Many Americans believe that “assault weapons” designed for war, should not be in the hands of civilians. It is important to note that “assault weapons” are typically defined in these conversations as rifles that have detachable clips of ammunition. Some proposals have called for most automatic and several semi-automatic rifles to be banned. Rep. Mike Thompson, a gun owner and avid hunter who represents PUC in the House of Representatives, supports reinstating and strengthening a ban on assault weapons and high-capacity magazines.

“I don’t believe that military-type assault weapons and assault magazines have any benefits to our neighborhoods and our societies and our communities,” he said.

He adds that many responsible gun owners support such a ban: “I’ve had friends of mine who are gun owners and hunters who, if you look at the political spectrum, if they took another step to the right, they’d fall of the edge. They don’t want assault weapons on the street. They don’t want assault clips on the street,” he said. “They want us to do something.” 

The shooters in Newtown, Aurora and Tucson all used semiautomatic rifles that would be the target of a new-and-improved version of the assault weapons ban that was in place from 1994 to 2004.

High-capacity ammunition clips are another area of contention.

In Sandy Hook, all of the victims were shot multiple times–six-year-old Noah Pozner was shot 11 times. In fact, Adam Lanza was able to shoot off close to 100 rounds from his AR-15 within a matter of minutes.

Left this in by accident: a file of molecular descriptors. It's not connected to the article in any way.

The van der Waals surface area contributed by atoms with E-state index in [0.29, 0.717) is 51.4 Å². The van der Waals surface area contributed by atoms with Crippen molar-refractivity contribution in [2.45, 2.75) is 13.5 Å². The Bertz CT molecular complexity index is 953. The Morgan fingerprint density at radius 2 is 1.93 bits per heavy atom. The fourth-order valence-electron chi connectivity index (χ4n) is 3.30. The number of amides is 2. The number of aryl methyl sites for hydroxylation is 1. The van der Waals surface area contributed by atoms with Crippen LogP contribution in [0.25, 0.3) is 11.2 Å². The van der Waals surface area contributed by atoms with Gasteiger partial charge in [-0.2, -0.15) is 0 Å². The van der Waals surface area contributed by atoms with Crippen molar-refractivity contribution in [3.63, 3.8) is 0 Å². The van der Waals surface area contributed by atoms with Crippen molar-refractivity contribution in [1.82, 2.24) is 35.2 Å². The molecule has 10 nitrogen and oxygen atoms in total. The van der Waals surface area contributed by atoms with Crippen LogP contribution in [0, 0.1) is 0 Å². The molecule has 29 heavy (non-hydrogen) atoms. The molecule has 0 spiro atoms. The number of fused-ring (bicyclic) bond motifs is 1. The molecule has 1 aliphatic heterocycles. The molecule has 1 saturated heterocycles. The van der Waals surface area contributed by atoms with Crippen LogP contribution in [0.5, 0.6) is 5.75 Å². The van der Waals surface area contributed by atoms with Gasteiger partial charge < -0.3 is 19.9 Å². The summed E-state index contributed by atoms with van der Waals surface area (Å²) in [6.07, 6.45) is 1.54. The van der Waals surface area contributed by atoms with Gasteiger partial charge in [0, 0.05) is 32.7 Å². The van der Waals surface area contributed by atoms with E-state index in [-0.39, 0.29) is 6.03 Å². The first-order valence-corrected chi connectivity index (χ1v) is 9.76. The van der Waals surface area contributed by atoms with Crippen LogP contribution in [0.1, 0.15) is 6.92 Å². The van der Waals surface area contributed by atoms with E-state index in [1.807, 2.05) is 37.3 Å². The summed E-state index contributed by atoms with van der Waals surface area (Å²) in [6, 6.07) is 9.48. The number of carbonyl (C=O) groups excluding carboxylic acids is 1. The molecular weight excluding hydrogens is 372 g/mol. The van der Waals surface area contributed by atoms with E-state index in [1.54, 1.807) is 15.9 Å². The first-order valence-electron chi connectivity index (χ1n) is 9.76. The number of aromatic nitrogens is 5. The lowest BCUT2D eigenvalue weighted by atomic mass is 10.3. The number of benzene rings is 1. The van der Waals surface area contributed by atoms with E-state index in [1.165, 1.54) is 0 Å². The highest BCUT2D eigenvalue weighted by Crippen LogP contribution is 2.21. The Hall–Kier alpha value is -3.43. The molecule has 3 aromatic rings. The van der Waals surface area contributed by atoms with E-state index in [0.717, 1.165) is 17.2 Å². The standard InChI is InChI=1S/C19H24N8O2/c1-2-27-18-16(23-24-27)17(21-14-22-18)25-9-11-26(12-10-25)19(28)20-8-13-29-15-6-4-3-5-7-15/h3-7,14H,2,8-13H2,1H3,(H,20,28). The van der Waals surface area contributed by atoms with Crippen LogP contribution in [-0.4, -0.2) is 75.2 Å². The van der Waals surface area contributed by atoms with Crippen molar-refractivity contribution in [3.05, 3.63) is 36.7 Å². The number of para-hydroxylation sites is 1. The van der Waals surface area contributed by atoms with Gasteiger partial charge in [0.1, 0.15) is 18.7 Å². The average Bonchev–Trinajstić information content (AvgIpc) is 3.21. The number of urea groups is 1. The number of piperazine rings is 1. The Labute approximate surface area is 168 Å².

California Senator Dianne Feinstein’s plan would ban the sale of magazines capable of holding more than 10 rounds, a position supported by many Americans.

A global perspective:

Whatever one’s position on gun control, one thing is clear: America is an increasingly violent culture. In an average year, 100,000 people are shot—including over 18,000 children and teens—resulting in over 30,000 deaths according to the Brady Campaign to Prevent Gun Violence.

This is the highest rate among industrialized nations. In fact, 80 percent of deaths from gun violence in the 23 wealthiest nations happen in the United States. Of the 11 most violent shootings in the U.S., five have happened since 2007 including the tragedies at Virginia Tech, Aurora and at Sandy Hook.

America also has the highest amount of guns per capita: there are some 300 million of them in circulation.


Americans have the right to bear arms, while also having the right to life, liberty and the pursuit of happiness.  However, a man with a semi-automatic rifle shooting 26 people in an elementary school is not what the Founding Fathers intended when writing the Second Amendment.  American citizens are now asking themselves how to balance freedom with the public safety and well being of others.  The United States has a great heritage of gun ownership and sportsmanship. Thus, the considerable task now for representatives in Congress is seeking meaningful action that balances the country’s rich heritage of gun ownership with law and order.

While speaking at the vigil for the victims of Sandy Hook, President Obama said, “These tragedies must end, and to end them, we must change. We will be told that the causes of such violence are complex, and it is true. No single law, no set of laws can eliminate evil from the world or prevent every senseless act of violence in our society. But that can’t be an excuse for inaction. Surely we can do better than this.”

*This article was originally published in the Campus Chronicle, a publication of the Pacific Union College Student Association.